5th October 2017
Kildare bog restoration project benefits Curlew and Large Heath Butterfly
Lodge Bog, Co. Kildare is a 35 ha remnant of raised bog habitat. The site has been owned and managed by the Irish Peatland Conservation Council (IPCC) since 2005. The key management issue on the bog is the restoration of the water table following years of drainage. Drainage changes hydrology and impacts on the growth of the peat forming Sphagnum mosses. With the aim of achieving optimum conditions for Sphagnum moss growth on Lodge Bog (water table within 10cm of the bog surface year round) IPCC have blocked over 5km of drains since 2005. Over 200 dams were installed by hand including geoflex drain piling, peat and composite dams which consist of both peat and geoflex. 114 piezometers have been installed throughout the bog allowing water levels to be measured on a regular basis enabling IPCC to assess the impact of drain blocking and the health of the ecosystem.
Scientists describe a timeline of successful raised bog restoration following re-wetting. First, physical change – increased water levels and chemical conditions, followed by medium-term re-vegetation and finally long-term topographical changes to the bog surface. Studies of the restoration work on Lodge Bog show Sphagnum re-colonization after just 5 years. The water levels on the bog have risen by over 30cm since 2010 and were within 20cm of the surface 90% of the time in 2016, this is a huge improvement on results in 2010 which showed the levels below 20cm 70% of the time.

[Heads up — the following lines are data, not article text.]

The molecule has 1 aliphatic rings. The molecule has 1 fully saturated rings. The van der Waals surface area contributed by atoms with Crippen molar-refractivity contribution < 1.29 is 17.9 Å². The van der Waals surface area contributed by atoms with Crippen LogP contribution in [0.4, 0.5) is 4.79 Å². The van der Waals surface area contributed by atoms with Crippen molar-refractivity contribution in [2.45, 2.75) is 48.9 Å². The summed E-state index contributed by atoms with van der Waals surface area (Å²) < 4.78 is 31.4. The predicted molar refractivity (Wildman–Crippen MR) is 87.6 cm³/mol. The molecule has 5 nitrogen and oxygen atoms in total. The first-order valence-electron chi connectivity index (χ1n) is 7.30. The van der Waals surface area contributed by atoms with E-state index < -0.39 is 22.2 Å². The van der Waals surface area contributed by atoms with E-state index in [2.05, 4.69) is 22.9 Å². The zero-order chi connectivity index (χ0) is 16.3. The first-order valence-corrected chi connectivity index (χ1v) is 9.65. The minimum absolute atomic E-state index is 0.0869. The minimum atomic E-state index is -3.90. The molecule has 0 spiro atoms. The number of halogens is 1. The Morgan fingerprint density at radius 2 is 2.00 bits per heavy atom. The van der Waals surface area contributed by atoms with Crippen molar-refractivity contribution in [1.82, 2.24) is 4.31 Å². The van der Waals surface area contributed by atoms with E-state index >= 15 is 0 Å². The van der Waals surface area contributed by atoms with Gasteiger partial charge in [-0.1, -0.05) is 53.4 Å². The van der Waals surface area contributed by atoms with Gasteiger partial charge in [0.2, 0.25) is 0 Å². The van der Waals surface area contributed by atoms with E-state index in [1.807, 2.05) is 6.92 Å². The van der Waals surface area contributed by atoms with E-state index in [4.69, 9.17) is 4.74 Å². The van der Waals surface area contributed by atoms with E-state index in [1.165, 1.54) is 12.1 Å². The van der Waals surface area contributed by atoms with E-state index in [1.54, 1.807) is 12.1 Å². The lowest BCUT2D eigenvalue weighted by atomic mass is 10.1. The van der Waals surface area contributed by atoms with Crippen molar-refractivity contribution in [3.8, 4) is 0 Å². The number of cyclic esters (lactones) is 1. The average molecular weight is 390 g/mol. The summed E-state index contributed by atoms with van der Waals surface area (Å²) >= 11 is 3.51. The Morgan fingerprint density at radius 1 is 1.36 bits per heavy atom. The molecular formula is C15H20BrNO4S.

The survey also highlighted 21 areas where more drain blocking work was required as a matter of urgency, these essential works were listed as a top management action for Lodge Bog in 2017.
IPCC successfully applied for funding from the Heritage Council under the Community Heritage Grant Scheme 2017 and have been able to complete the drain blocking work on Lodge Bog with the help of some very dedicated and hard working volunteers. This demonstration site provided a great opportunity for IPCC to train citizen scientists and share our knowledge and skills in raised bog restoration. 20 volunteers took part in the drain blocking work in 2017 while 25 people attended the Heritage Week event which showcased this important project.
‘Rare bogland species such as Curlew and Large Heath butterfly breed on Lodge Bog and rely on the raised bog habitat. The drain blocking work completed in 2017 is a vital part of conserving and enhancing the habitats for this wildlife’ says Katie Geraghty, IPCC’s Conservation Officer.
Ireland contains 51% of the raised bog remaining in the Atlantic region of north west Europe. Due to the utilisation of raised bog resources for turbary, mechanical cutting and forestry only 10% of Ireland’s raised bogs are worthy of conservation and even these bogs have been impacted by man. It is important that these bogs are conserved and restored to enhance and extend the raised bog habitats.